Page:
Tiree: A Study in Contrasts

The change in the weather has been quite dramatic.  In less than 24 hours we moved from a Sunny Saturday to a Stormy Sunday. Exactly a week ago we climbed the dizzy heights of Ben Hough in warm sunshine, while today we have had to put on our wet weather gear to walk to the pier. Looking out the window this morning the waves were crashing on the rocks, sending plumes high into the air, and overnight last winter’s water feature reappeared in the field adjacent to our home.

In the early hours of this morning we experienced more than just a breeze. Around 3.00am (UTC) the wind speed was 55mph with gusts of 77mph and driving rain lashing at the house. Yet, by the time the ‘Lord of the Isles’ berthed at Tiree the wind speed had dropped to a mere 10mph.

One minute the sun attempts to make an appearance and the next dark clouds blanket the sky heralding the next cloud burst.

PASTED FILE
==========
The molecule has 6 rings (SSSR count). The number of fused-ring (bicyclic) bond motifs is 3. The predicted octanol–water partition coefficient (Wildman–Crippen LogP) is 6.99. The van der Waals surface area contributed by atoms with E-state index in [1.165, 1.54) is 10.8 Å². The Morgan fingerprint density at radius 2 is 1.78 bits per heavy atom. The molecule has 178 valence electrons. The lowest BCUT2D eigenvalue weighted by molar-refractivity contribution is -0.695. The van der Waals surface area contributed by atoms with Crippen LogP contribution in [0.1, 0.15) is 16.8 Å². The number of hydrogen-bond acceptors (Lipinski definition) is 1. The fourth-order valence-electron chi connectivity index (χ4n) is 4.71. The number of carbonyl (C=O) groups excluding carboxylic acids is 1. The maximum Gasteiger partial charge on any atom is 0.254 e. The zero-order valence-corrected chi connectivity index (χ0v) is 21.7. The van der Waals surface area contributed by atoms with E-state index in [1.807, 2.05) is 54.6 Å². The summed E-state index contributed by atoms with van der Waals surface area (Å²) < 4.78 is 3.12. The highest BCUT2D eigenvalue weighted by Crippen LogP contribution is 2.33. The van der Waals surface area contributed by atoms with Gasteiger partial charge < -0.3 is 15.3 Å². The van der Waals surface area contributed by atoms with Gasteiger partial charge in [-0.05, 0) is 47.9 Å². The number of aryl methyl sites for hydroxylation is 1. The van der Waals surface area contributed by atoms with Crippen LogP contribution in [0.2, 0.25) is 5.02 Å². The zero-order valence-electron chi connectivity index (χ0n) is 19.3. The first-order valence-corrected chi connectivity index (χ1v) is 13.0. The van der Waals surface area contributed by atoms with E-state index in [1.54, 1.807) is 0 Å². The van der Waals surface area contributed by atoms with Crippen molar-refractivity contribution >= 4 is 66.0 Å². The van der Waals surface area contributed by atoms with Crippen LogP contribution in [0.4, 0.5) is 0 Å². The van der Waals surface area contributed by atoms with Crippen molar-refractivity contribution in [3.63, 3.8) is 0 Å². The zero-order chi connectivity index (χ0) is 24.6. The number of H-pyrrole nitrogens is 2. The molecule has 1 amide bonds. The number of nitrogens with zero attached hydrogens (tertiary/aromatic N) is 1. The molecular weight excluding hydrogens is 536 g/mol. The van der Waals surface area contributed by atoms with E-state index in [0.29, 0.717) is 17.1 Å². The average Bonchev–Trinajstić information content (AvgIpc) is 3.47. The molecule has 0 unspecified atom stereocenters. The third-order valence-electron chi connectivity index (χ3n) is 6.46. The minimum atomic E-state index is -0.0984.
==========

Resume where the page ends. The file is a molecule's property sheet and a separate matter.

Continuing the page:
Even although there was no alert listed against the sailing of the ‘Lord of the Isles’ – and we were aware that she had managed to berth at Coll – we went to the pier half expecting to see the vessel turn around without berthing. Almost unbelievably the water in the bay was calm, although at the time the ‘Lord of the Isles had left Oban, the waters around Tiree had a considerable swell. Obviously the rainbow that graced the bay had a great signficance.

(Click on one of the photographs for a slideshow of larger photographs.)

Whoever dwells in the shelter of the Most High
will rest in the shadow of the Almighty.
I will say of the Lord,
“He is my refuge and my fortress,
my God, in whom I trust.”
Psalm 91:1-2